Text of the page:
The South has always loomed large in my life, as my people come from Andalusia, Alabama, a speck of a place with no fame ‘cept that it is the seat of Covington (pronounced: Covin’tn) County, population 8,794 and home to the World Championship Domino Tournament.
What it lacks in fame however, it makes up for in magic, for the South generally, but Alabama specifically, boasts many charms, tales and totems, if you know where and how to look. If you can invoke the right incantation.
Like Pidgin and Creole, the Southern dialect is a hybrid (a la Latour) language that mixes and remixes words, phrases, meanings, spells. The Southern dialect generally and not incidentally has spread across the Continental United States along the same map pattern on as the yearly heat wave. Perhaps this is why heat is so often a character in Southern literature.
We share most major points of speech with Black Southerners because of our inextricably linked histories, and so I have inherited a language, a set of metaphors and a vocabulary for explaining and relating to the world by way of Ireland and Scotland, and also Africa. This is an uncomfortable thought for some white Southerners I know.
Common features of our language include use of the circumfix --a and –in’ as in a-hootin’ and a-hollerin’.
Southern dialect also uses the simple past infinitive instead of the present perfect infinitive. In example, …I like to had killed him for hurtin’ her.
Though my grandmother would never use the term done as an auxiliary verb because she was an educated and proper white woman, many southerners still use the word done as such, as in…I done told you to put the fatback in the beans ‘else they won’t taste right. But to use the term done in this way is to be without class, an insufferable offense to white, affluent southerners.
Like any Creole, we Southerners have our own vocabulary:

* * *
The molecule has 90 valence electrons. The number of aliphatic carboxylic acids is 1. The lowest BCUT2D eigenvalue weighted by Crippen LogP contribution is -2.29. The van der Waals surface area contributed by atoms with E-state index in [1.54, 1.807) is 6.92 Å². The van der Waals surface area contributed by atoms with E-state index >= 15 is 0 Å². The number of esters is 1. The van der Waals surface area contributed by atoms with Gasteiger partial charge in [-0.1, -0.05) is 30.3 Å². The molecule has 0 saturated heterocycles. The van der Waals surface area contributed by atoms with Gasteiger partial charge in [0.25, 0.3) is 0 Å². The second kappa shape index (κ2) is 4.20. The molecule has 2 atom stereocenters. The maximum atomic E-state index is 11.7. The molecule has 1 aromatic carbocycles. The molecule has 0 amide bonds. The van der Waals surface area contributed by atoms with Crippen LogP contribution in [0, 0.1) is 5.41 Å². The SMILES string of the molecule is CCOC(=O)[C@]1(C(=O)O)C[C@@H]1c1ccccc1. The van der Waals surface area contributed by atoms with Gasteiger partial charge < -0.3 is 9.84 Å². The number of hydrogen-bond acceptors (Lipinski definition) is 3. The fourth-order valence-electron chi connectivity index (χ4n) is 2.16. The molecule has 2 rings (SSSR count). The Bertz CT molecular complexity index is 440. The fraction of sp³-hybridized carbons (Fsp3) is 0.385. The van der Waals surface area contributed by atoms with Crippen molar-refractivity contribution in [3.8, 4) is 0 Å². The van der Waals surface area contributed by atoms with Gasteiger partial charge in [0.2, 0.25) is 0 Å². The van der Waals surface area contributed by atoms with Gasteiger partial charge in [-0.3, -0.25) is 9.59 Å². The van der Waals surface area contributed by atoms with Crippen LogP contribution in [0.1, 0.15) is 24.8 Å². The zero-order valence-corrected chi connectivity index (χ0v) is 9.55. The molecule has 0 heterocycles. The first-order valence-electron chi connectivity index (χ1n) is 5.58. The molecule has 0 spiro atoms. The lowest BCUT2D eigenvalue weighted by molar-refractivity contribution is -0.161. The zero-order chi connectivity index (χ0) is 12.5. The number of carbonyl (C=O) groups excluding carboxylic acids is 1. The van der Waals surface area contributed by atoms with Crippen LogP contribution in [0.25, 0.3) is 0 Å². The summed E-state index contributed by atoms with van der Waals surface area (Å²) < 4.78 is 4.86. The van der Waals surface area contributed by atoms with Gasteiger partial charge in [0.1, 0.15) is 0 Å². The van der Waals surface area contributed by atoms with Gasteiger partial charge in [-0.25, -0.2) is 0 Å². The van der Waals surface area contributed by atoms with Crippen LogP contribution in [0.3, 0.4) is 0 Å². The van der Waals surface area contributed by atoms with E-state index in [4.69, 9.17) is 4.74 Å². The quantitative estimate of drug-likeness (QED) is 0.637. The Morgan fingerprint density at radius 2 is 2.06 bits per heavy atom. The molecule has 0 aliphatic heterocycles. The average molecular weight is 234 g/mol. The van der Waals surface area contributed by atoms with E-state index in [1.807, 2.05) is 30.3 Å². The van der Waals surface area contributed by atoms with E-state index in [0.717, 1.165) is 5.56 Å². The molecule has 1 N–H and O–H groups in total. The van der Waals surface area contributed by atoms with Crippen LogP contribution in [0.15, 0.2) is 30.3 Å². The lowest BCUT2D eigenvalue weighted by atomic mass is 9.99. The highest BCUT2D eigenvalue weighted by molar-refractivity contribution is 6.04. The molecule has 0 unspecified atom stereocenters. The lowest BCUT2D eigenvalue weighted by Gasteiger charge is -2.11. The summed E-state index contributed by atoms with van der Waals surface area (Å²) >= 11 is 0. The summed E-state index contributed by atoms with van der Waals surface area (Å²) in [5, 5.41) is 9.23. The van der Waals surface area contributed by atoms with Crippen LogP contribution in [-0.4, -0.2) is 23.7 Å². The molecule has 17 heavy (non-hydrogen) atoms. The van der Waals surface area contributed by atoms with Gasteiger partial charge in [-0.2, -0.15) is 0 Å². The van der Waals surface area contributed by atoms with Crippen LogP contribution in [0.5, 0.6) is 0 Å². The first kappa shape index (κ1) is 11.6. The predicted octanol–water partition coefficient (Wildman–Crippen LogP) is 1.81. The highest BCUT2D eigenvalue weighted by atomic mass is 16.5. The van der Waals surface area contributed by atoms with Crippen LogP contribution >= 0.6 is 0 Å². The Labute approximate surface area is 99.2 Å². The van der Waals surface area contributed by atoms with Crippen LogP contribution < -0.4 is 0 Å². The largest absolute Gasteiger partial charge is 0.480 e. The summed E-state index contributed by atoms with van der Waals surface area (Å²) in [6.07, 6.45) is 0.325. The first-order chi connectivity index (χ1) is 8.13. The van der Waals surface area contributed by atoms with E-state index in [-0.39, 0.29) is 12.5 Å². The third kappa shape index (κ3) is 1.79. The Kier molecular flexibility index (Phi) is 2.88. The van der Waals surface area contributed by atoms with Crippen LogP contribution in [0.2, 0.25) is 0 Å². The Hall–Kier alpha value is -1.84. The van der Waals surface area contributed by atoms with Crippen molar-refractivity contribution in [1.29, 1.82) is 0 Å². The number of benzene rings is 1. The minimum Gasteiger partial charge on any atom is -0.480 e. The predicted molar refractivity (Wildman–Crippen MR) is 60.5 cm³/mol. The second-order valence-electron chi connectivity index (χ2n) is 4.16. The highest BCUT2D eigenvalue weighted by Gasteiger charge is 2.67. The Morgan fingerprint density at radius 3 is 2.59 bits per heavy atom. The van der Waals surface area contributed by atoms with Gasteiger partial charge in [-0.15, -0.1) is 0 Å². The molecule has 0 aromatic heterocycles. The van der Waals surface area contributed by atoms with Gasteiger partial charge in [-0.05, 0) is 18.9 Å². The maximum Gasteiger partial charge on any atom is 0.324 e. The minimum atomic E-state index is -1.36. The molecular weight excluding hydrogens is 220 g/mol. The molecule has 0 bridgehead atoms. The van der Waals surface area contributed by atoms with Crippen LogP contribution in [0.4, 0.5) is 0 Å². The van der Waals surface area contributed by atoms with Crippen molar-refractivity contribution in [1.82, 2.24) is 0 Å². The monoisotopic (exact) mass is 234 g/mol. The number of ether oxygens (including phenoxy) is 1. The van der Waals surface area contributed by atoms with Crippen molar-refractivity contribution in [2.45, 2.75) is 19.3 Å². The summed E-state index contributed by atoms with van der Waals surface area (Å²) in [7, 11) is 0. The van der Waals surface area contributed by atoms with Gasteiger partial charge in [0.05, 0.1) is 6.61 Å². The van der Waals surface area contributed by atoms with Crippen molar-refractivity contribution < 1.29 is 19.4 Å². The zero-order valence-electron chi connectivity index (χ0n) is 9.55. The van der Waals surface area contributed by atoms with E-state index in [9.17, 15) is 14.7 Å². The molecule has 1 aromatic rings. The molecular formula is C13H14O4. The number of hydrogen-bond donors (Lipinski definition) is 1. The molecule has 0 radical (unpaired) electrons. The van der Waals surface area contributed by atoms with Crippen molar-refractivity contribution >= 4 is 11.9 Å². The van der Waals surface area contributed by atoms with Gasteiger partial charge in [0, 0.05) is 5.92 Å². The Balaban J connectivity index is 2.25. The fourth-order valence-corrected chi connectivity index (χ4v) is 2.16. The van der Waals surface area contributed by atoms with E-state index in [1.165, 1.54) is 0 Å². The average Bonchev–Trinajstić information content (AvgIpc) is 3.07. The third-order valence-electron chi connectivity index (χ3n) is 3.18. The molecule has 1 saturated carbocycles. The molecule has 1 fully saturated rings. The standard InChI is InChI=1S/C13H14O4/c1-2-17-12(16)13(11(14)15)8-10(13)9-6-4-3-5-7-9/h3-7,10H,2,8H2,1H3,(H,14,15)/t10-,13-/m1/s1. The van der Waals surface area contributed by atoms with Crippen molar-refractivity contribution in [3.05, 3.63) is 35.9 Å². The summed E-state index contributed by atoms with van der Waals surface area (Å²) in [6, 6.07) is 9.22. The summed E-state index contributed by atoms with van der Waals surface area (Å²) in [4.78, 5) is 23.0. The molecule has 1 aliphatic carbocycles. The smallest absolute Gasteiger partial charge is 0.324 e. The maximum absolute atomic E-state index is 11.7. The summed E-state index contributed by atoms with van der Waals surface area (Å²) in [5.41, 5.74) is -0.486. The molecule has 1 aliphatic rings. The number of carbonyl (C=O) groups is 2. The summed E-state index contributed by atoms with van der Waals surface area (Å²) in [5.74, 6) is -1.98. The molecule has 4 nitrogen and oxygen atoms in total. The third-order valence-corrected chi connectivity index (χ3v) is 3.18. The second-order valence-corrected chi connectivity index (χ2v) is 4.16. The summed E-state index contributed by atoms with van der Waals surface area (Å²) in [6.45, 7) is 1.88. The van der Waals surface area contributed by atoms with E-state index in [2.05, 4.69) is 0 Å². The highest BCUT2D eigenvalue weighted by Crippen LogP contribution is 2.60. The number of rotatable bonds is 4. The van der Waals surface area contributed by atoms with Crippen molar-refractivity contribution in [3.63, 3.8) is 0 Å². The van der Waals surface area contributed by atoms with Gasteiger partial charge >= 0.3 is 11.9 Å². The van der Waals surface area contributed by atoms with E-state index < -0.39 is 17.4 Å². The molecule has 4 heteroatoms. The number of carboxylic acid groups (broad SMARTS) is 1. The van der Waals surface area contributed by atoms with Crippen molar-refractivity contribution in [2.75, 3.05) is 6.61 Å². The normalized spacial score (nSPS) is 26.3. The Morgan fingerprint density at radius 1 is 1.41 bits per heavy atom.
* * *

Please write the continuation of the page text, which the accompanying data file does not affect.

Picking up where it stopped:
Cattywampus: to knock askew as in Say it again and I’ll give you a cattywampus.
Crottlement: to huddle together or make-shift; an eyesore as in Get that crottlement outta the front yard.
Pusselgut: a derogatory term usually referring to a man who is “no good” or a cheat, a liar as in: stay away from that pusselgut.
When I am under great stress, full of anger, or threatening someone because my body has chosen to fight instead of flee, my speech pattern changes. I put on the South's dialect like armor. My inner-scrapper is needle-tongued, punch-ready. This girl tears the sleeves of her dress so there’s more room to put up her dukes.
I wrote this girl as the protagonist of my first, and failed book, Southern Providence. I named the central character Lulu. She wore one of two things: a thin, printed cotton dress or jeans and a white t-shirt, stained canary yellow at the armpits. I gave her the ability to speak Southern Pidgin so that when she returned home to contend with her past, she would be able to communicate, commune with, her tribe.
Creating this widesite and reflecting on the past and present through the context of these short narratives has made visible a lifelong struggle to reconcile the two girls as me: the doll-as-girl cum belle that others wanted and expect of me; and the fierce, silver-tongued, androgynous Lulu, an alter, no doubt, of Lee’s Scout, with whom I more naturally align.